The Goldilocks Class Size Conundrum

At a large university, there are certain expectations on class size and the general academic experience. Students generally take larger, lecture-style classes their freshman and sophomore year followed by smaller, more specialized classes as upperclassmen. While I’ve found this to be mostly true, there are plenty of instances where the average freshman can find their way into a small (under 30) classroom and an average senior into a large lecture hall for class. In any given semester, it has been my experience that having a mix is beneficial and keeps me engaged more than a monogamous class-size schedule.

I’ve found this mix to be advantageous for a couple of reasons. While I enjoy the consistency that a lecture class brings, it can often be harder to sustain focus over the course of a semester. This occurs because there is often a lack of direct interaction between student and professor. While lecture classes are often accompanied by a discussion section, it can be difficult to get meaningful time with a professor outside of office hours.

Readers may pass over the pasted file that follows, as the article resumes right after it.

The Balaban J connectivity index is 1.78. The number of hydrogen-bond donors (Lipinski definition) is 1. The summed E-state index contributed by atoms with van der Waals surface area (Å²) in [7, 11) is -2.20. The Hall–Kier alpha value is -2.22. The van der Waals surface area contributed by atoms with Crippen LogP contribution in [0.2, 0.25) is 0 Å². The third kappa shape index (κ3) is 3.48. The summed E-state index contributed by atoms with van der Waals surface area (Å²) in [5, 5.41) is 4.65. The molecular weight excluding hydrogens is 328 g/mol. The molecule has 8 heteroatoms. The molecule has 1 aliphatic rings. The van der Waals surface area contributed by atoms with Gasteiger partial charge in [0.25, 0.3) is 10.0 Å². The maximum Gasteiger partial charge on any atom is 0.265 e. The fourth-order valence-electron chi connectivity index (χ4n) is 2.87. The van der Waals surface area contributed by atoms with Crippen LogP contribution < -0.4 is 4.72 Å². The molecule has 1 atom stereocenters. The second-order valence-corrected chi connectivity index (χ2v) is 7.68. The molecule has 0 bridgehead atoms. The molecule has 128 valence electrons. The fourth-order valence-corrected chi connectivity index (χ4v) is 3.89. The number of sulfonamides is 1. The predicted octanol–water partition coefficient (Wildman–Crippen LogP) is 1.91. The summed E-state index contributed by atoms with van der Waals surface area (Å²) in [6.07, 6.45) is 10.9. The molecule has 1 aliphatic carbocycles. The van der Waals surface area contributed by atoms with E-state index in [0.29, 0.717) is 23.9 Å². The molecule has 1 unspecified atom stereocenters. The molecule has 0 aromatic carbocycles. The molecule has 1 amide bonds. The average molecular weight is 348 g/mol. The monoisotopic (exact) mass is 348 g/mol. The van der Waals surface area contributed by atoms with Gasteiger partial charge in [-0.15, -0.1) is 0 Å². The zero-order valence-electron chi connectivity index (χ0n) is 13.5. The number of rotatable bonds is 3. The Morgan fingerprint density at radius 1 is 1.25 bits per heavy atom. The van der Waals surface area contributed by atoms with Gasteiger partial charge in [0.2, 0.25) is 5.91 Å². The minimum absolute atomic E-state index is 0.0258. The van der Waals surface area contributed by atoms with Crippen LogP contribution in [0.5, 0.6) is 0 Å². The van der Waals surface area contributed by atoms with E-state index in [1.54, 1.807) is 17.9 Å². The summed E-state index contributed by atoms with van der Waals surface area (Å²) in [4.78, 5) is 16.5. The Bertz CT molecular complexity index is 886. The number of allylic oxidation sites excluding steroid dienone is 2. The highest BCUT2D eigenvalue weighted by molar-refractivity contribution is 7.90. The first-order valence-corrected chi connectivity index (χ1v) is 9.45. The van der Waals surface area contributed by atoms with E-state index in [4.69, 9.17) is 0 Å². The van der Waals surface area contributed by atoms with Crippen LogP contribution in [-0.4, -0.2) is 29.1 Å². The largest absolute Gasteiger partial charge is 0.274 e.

Lincoln Hall, where I’ve taken a few lecture-style classes.

At the same time, a smaller class offers different assignments and responsibilities than a lecture-style class. I’ve found more group projects, papers, and quizzes in smaller classes. This leads to more accountability within each class period and more direct interaction with the professor. I enjoy this style because it’s similar to the types of classes that I took in high school, and frankly, I am more comfortable with it.

A mix of both lecture and smaller classes can truly give you the best of both worlds. By doing this, you can expect a combination of projects, quizzes, and larger exams that allow for variety in your studying and preparations for classes. This style of schedule tends to keep me excited about the school work I do on a daily basis and leads to better grades. Please leave any questions you have in the comment section. Talk soon.

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